After a long period of uncertainty and speculation, President Mandel finally wrote to the College community on Monday to share the decision that Williams would not participate in football in 2020. Her email also included a few housekeeping notes regarding an in-person academic semester for people who somehow think that’s still worth it without sports.
Mandel has been lauded thus far for her shrewd decision making throughout the COVID-19 pandemic, but College officials have stressed that the greatest challenges still lie ahead. “Sure, we’re going to be able to go back to campus, but it’s not like we can go right back to our usual sparsely attended football games outdoors in a rural area with almost no yelling or screaming. As much as that may be disappointing for, like, 20 people” said Douglass Schiazza, who was told by President Mandel to “go talk to the Haystack or something if you’re done with your work so quickly.”
College officials estimate the annual net revenue brought in by the football team at somewhere between zero dollars and some very large negative number of dollars. “We’re not exactly sure about the lower limit on that range but I can tell you for sure that the upper limit I gave you is way too fucking high. Think of it like the Grand Canyon. No one knows exactly how deep it really is. That’s part of the allure,” said an anonymous member of the board of trustees, who was so hesitant to criticize Williams athletics that he asked not to have his name printed even though the news in this publication is fake and he isn’t even a real person.
“I’ve always said it’s not fair that these guys can’t have athletic scholarships,” said athletic director Grunt Toughley. “You have to think about how much they help the school financially by giving us a place to divert funds away from all that nonsense like therapy and food.”
“He’s right,” added Toughley’s assistant. “You can only waste so much of your money on marble blocks. And I mean that literally. We really tried our best. Now we’re just adding windows to Sawyer.”
College officials have echoed that despite the immense financial ramifications, the cancellation of the football season is the only viable option. “Safety comes first, no matter how much money you have to save by being safe,” said Toughley. “We’re entering new territory financially, but we’re just going to have to be adaptable, and flexible, and malleable, and versatile, and a couple more of those words, and just find a way to minimize the positive consequences to whatever extent we can.”
“Look,” said Mandel, during an intimate interview in her gold-plated office, Bengal tiger at her side. “Once you start funding IWS, MinCo, and the like, you start getting what we call in the biz a ‘slippery slope.’ Soon, everyone’s saying ‘me! me! I deserve a therapist. Feed me! Teach me! It’s anarchy,” she said, between puffs of her cartoon-sized cigar.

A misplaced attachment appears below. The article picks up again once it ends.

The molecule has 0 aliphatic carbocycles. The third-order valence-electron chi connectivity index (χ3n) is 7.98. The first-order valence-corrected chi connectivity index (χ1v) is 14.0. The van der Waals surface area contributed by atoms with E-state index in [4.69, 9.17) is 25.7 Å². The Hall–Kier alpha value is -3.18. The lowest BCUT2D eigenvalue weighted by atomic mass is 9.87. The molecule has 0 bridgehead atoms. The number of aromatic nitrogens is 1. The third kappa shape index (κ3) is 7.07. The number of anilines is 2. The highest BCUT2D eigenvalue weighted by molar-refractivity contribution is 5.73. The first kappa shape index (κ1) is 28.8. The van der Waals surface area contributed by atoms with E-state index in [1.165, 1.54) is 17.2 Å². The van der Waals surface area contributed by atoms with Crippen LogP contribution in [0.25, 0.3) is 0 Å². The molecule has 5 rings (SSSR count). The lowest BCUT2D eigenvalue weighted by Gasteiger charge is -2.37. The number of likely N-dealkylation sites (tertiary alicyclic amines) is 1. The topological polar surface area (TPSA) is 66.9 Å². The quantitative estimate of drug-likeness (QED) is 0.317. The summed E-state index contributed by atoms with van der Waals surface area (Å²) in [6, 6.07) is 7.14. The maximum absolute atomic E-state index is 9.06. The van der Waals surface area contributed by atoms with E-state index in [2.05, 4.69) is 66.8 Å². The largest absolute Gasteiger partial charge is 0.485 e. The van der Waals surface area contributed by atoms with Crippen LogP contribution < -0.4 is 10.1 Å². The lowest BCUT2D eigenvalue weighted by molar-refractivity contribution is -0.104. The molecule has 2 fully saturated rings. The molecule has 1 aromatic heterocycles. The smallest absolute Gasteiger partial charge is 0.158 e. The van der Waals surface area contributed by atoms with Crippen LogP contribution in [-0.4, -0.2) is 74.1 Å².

“The financial consequences of this are more serious than people realize. When we have a surplus, we have to start considering more aggressive investment strategies, like we did in 2005 with Blockbuster Video and asbestos tile.” Mandel removed a one million dollar bill from her pocket and lit it on fire. “One down, two thousand to go” she whispered.
Old-as-shit alumni worry about the “softening,” so to speak, of the campus community with extra resources for student wellbeing.
“Back in my day we didn’t have ‘therapy’ or ‘wellness services’ or ‘a mother’s love.’ We didn’t ‘care’ about our ‘friends.’ When people had the blues, we drove ‘em up to Jiminy Peak, pushed them down the mountain, and watched them roll up into a big ol’ snowball. Man, we’d laugh for ages. It was the bees’ knees! Then we’d go get hammered with our professors at the speakeasy. Then we’d all go to Bennington and smooch every broad we could find. Those were the good old days before the PC police decided broads and Jews could be on campus. Man, those were the days. The Summer of Love, they called it. Remember when Dick Nixon was president? Now he was a man’s man. Anyways, what was the question?” said an alum who showed up in our office unannounced.
The loss of the football season also leaves potential social ramifications for members of the football team, who now struggle to find other topics of conversation. Haystack reporters planted a camera in 71, and were dismayed to find that the former football stars had been reduced to drinking Muscle Milk in silence and staring into space. “Babes,” one of them said, his eyes tired. “Babes,” the others responded despondently in unison. These were the only words said during the week-long period of surveillance.